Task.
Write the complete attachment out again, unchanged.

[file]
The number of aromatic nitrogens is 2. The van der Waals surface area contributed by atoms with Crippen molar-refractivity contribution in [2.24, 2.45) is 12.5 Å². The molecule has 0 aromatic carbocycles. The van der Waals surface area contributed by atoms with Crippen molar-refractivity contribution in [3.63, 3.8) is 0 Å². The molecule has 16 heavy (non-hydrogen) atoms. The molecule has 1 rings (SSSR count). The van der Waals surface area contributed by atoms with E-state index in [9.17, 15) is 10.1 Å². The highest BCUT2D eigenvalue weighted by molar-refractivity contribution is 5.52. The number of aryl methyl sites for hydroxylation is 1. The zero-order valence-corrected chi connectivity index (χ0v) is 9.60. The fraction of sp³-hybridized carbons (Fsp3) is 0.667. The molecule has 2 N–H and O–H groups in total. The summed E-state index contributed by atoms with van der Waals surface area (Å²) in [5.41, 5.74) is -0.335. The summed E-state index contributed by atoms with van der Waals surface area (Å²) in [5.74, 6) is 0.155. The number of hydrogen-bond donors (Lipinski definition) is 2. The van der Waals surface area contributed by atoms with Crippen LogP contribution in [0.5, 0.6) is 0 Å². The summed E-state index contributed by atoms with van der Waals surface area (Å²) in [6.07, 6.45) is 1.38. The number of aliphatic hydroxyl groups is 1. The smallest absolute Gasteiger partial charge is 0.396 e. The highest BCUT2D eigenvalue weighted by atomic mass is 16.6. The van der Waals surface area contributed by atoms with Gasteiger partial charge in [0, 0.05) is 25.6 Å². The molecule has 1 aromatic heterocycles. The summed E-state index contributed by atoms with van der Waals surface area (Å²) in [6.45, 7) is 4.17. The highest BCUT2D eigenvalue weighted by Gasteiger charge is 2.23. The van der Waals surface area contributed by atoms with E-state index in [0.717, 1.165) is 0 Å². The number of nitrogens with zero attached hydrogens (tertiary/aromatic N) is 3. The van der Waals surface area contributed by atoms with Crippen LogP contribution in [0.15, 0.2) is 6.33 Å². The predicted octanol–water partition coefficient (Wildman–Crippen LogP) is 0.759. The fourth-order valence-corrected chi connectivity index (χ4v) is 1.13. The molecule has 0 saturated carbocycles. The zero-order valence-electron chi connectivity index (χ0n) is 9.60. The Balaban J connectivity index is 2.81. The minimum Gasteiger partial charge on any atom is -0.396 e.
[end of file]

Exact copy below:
The number of aromatic nitrogens is 2. The van der Waals surface area contributed by atoms with Crippen molar-refractivity contribution in [2.24, 2.45) is 12.5 Å². The molecule has 0 aromatic carbocycles. The van der Waals surface area contributed by atoms with Crippen molar-refractivity contribution in [3.63, 3.8) is 0 Å². The molecule has 16 heavy (non-hydrogen) atoms. The molecule has 1 rings (SSSR count). The van der Waals surface area contributed by atoms with E-state index in [9.17, 15) is 10.1 Å². The highest BCUT2D eigenvalue weighted by molar-refractivity contribution is 5.52. The number of aryl methyl sites for hydroxylation is 1. The zero-order valence-corrected chi connectivity index (χ0v) is 9.60. The fraction of sp³-hybridized carbons (Fsp3) is 0.667. The molecule has 2 N–H and O–H groups in total. The summed E-state index contributed by atoms with van der Waals surface area (Å²) in [5.41, 5.74) is -0.335. The summed E-state index contributed by atoms with van der Waals surface area (Å²) in [5.74, 6) is 0.155. The number of hydrogen-bond donors (Lipinski definition) is 2. The van der Waals surface area contributed by atoms with Crippen LogP contribution in [0.5, 0.6) is 0 Å². The summed E-state index contributed by atoms with van der Waals surface area (Å²) in [6.07, 6.45) is 1.38. The number of aliphatic hydroxyl groups is 1. The smallest absolute Gasteiger partial charge is 0.396 e. The highest BCUT2D eigenvalue weighted by atomic mass is 16.6. The van der Waals surface area contributed by atoms with Gasteiger partial charge in [0, 0.05) is 25.6 Å². The molecule has 1 aromatic heterocycles. The summed E-state index contributed by atoms with van der Waals surface area (Å²) in [6.45, 7) is 4.17. The highest BCUT2D eigenvalue weighted by Gasteiger charge is 2.23. The van der Waals surface area contributed by atoms with E-state index in [0.717, 1.165) is 0 Å². The number of nitrogens with zero attached hydrogens (tertiary/aromatic N) is 3. The van der Waals surface area contributed by atoms with Crippen LogP contribution in [0.15, 0.2) is 6.33 Å². The predicted octanol–water partition coefficient (Wildman–Crippen LogP) is 0.759. The fourth-order valence-corrected chi connectivity index (χ4v) is 1.13. The molecule has 0 saturated carbocycles. The zero-order valence-electron chi connectivity index (χ0n) is 9.60. The Balaban J connectivity index is 2.81. The minimum Gasteiger partial charge on any atom is -0.396 e.